Sam and Henry

We just returned last night from the CRF Day of Hope family conference in Newport Beach, California.  This was our second time as a whole family, and it is the highlight of the year, even bigger than Christmas!  Nancy and Geoff Stack go all out to make the families feel welcome, comfortable, educated, and, most importantly, full of hope that life for people with cystinosis will get better and better.  There were 40 families that attended this year, and it was like going to a big family reunion.

We chose to drive again because it's just easier for us to deal with screaming children in our own car than on a crowded airplane.  It's also nice to have constant access to snacks (Lars's favorite word) and have room to bring blankets and sleeping pads and basically anything else we feel like cramming in our car.  The boys made sure to bring their new stuffed animal dogs they got from Ashton's grandma, Jackie.

The conference kicked off with dinner at the Balboa Bay Resort.  It's a fantastic evening where we see old friends and meet new ones while our children run wild (despite parental instructions).  It's amazing to watch the kids together.  Sam reconnected with Henry Sturgis immediately, and also had fun playing with Jackson Blum and Andrew Cunningham and chasing Tina Flerchinger.  We were all pretty worn out that night from traveling, and went to bed right after medicine time.

Sam and his buddies Henry Sturgis, Andrew Cunningham and Jackson Blum.

Friday morning we had breakfast and then dropped the kids off with the babysitters.  This is one of the things we love the most.  Lars was in heaven with the huge snack table and unlimited opportunities to scribble with markers.  Sam loved playing with all his buddies and seeing Spiderman. 
The conference started with all the families circling up, and we each got to get up and share what our wishes are for our loved ones with cystinosis.  Ashton wished that Sam would be able to fulfill all his dreams, and that Lars would never need a kidney transplant.  I wished that they would both have long and happy lives.  Sam wished that Lars would become a Greek soldier, and wished for himself to become a spy.  We put our wishes on paper cutouts shaped like flowers and put them all up on a large tree representing our cystinosis family.  It was really a beautiful symbol.  The best moment of the morning was when Kevin Partington lifted up his sleeve to show off the prototype patch that Ghanashyam Acharya has been working on for the last year as a better way to deliver cysteamine.  Ashton and I both started crying when we saw that.  There were a lot of tears shed in general that morning.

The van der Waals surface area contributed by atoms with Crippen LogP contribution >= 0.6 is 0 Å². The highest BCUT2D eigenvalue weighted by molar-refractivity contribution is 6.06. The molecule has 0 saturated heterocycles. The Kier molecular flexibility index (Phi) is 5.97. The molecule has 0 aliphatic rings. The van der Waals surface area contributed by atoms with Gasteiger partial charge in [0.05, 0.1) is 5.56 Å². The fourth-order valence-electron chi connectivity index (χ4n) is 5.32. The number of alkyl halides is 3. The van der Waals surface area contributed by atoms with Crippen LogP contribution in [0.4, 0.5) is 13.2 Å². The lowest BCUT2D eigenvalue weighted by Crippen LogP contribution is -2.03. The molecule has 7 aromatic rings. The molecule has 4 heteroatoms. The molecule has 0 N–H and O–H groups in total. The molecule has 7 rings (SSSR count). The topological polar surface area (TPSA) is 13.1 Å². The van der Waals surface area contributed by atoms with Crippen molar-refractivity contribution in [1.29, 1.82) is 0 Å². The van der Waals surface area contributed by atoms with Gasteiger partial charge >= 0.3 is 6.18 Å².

The rest of Friday we went to talks by the different researchers and physicians in the cystinosis community.  Dr. Grimm gave a fantastic lecture on living with Fanconi syndrome, and Dr. Mak got everyone excited about the potential benefits of Vitamin D on muscle wasting.  Dr. Dohil described the research related to GI issues in cystinosis, including the development of Proscysbi.  Dr. Sergio Catz talked about a novel mechanism for improving removal of cystine from lysosomes, which involves trafficking by a protein called Rab27.  He's looking for an existing drug that would induce Rab expression, forcing lysosomes to fuse with the cell membrane and dump their contents.  It sounds like a pretty cool adjunctive therapy to enhance the effects of cysteamine.

Dr. Cherqui gave us an update on her progress with the autologous stem cell transplant project, and said she hopes to have a clinical trial in 2-3 years.  Dr. Jennifer Simpson and Dr. Ghanashyam Acharya gave updates on their nanowafer delivery system for corneal cystinosis, which should be in a clinical trial soon.  Then Dr. Acharya spent just a few minutes talking about the development of the patch, which is very exciting.  All of these talks were followed by a question and answer session with the physicians and researchers, and then a brainstorming session for parents to discuss solutions to common problems like eating, bedwetting, etc.